The Movement of Decentralization Development in Indonesia

  • Inthida Chamnongnit Research Group on Local Affairs Administration, College of Local Administration, Khon Kaen University
Keywords: Decentralization development, movement of decentralization, Indonesia


This article is the study of decentralization in Indonesia after the declaration of independence. It aims 1) to examine decentralization development in Indonesia by discussing overall changes in 4 periods, and 2) to propose lessons to be learnt from decentralization in Indonesia. This study is a documentary research and the findings reveal that in the first period after the declaration of independence (1945 – 1959), there were arguments about the specific direction that the nation was taking. At the end of this first period, laws about decentralization were enacted which would have an effect on the subsequent second period designated as Guided Democracy (1959 – 1965). The enforcement of the decentralization laws periodically caused turmoil and unrest in many areas. Therefore, a state of emergency was declared and administration was altered from parliamentary democracy to semi-authoritarian rule. A number of laws were revoked, including the decentralization laws. The central government appointed their nominees to administer local government so that all authority was returned to Jakarta while Java was restored as the centre of power. The third period was named the New Order period ( 1965 – 1998) : orders relating to administration were provided in the same way as before and interfered with local government which continued to be controlled by the central government. Eventually, people started to claim their own rights at the end of this period during a time of economic crisis. The reform period (1998 – present) is the fourth period: following conflicts between citizens, substantial reform was requested. Meanwhile, some groups wanted Indonesia to change into a federal state. Initially, the administration mechanism of decentralization weakened local government especially in terms of budget allocation and local politicians could not set up their own parties. However, the regimen was altered from centralized to local government. In addition, a number of laws were enacted, including provisions for the direct election of people, reduction of the power of dismissing local leaders, degrading the power of local councils, solving financial problems, budget allocation to local areas, and anti-corruption. From the study, there are some observations that the decentralization laws and local administration organization of Indonesia were rapidly established through the opinions and brief participation of only a few people. A small group of people were responsible for the legal regulations from 1999 to 2004. Interestingly, there were no protests, opposition or chaos and such laws were publicly accepted. Key lessons that can be extracted from this study include: 1) the readiness for and needs of decentralization and local administration, 2) a good image to local administration, 3) acceptance of elections and laws, 4) the role of leaders, 5) decentralization, and 6) promoting local leaders to become national leaders.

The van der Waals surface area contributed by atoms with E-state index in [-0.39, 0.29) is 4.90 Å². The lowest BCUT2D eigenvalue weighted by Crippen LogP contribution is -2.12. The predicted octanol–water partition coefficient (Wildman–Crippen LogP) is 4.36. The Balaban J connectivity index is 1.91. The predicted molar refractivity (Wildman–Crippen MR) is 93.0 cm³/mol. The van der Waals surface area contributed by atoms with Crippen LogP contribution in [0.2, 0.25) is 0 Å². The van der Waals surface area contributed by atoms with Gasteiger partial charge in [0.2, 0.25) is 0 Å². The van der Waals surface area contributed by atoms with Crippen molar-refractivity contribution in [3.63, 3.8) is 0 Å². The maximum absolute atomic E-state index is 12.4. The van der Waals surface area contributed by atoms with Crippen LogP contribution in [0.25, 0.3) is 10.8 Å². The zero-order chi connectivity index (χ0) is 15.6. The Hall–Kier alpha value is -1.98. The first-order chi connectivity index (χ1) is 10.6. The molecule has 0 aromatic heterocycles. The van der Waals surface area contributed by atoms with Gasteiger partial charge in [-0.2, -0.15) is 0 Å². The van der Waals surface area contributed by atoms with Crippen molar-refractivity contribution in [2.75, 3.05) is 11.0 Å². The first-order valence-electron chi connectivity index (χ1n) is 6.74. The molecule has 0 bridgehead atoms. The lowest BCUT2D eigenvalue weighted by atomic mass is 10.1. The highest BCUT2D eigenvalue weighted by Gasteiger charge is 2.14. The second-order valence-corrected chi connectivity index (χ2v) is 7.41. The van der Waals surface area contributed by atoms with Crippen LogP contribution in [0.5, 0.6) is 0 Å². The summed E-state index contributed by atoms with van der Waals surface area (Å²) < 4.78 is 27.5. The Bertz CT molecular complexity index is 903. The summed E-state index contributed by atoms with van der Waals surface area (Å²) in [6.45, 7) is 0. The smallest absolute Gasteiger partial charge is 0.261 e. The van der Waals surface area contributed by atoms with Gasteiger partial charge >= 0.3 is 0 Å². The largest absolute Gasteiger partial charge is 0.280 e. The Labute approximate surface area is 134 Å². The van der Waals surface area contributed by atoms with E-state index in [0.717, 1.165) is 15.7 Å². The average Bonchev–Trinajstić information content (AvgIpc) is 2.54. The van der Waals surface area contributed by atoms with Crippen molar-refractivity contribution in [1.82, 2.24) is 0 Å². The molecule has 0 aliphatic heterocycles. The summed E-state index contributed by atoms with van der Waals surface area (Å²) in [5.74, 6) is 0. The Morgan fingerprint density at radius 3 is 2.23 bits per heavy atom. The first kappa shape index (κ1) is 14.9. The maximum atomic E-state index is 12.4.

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How to Cite
Chamnongnit, I. (2018). The Movement of Decentralization Development in Indonesia. Social Science Asia, 4(2), 61-75. Retrieved from
Research Article